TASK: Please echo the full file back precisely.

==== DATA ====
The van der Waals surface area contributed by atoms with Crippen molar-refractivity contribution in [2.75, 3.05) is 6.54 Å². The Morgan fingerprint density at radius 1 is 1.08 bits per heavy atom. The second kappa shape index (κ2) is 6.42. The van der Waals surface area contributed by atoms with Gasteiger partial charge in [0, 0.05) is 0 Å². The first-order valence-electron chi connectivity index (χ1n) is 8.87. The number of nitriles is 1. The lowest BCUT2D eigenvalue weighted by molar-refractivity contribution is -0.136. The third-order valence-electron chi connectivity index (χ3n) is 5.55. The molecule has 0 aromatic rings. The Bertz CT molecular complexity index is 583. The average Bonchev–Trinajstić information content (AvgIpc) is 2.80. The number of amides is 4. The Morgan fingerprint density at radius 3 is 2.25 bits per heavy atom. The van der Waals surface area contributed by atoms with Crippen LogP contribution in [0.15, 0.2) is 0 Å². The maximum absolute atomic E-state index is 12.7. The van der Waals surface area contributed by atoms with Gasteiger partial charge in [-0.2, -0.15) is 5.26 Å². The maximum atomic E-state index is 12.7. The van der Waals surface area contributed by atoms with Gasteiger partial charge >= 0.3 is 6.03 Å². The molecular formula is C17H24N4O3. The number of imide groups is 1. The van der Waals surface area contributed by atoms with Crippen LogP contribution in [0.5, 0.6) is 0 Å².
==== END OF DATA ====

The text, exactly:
The van der Waals surface area contributed by atoms with Crippen molar-refractivity contribution in [2.75, 3.05) is 6.54 Å². The Morgan fingerprint density at radius 1 is 1.08 bits per heavy atom. The second kappa shape index (κ2) is 6.42. The van der Waals surface area contributed by atoms with Gasteiger partial charge in [0, 0.05) is 0 Å². The first-order valence-electron chi connectivity index (χ1n) is 8.87. The number of nitriles is 1. The lowest BCUT2D eigenvalue weighted by molar-refractivity contribution is -0.136. The third-order valence-electron chi connectivity index (χ3n) is 5.55. The molecule has 0 aromatic rings. The Bertz CT molecular complexity index is 583. The average Bonchev–Trinajstić information content (AvgIpc) is 2.80. The number of amides is 4. The Morgan fingerprint density at radius 3 is 2.25 bits per heavy atom. The van der Waals surface area contributed by atoms with Crippen LogP contribution in [0.15, 0.2) is 0 Å². The maximum absolute atomic E-state index is 12.7. The van der Waals surface area contributed by atoms with Gasteiger partial charge in [-0.2, -0.15) is 5.26 Å². The maximum atomic E-state index is 12.7. The van der Waals surface area contributed by atoms with Gasteiger partial charge >= 0.3 is 6.03 Å². The molecular formula is C17H24N4O3. The number of imide groups is 1. The van der Waals surface area contributed by atoms with Crippen LogP contribution in [0.5, 0.6) is 0 Å².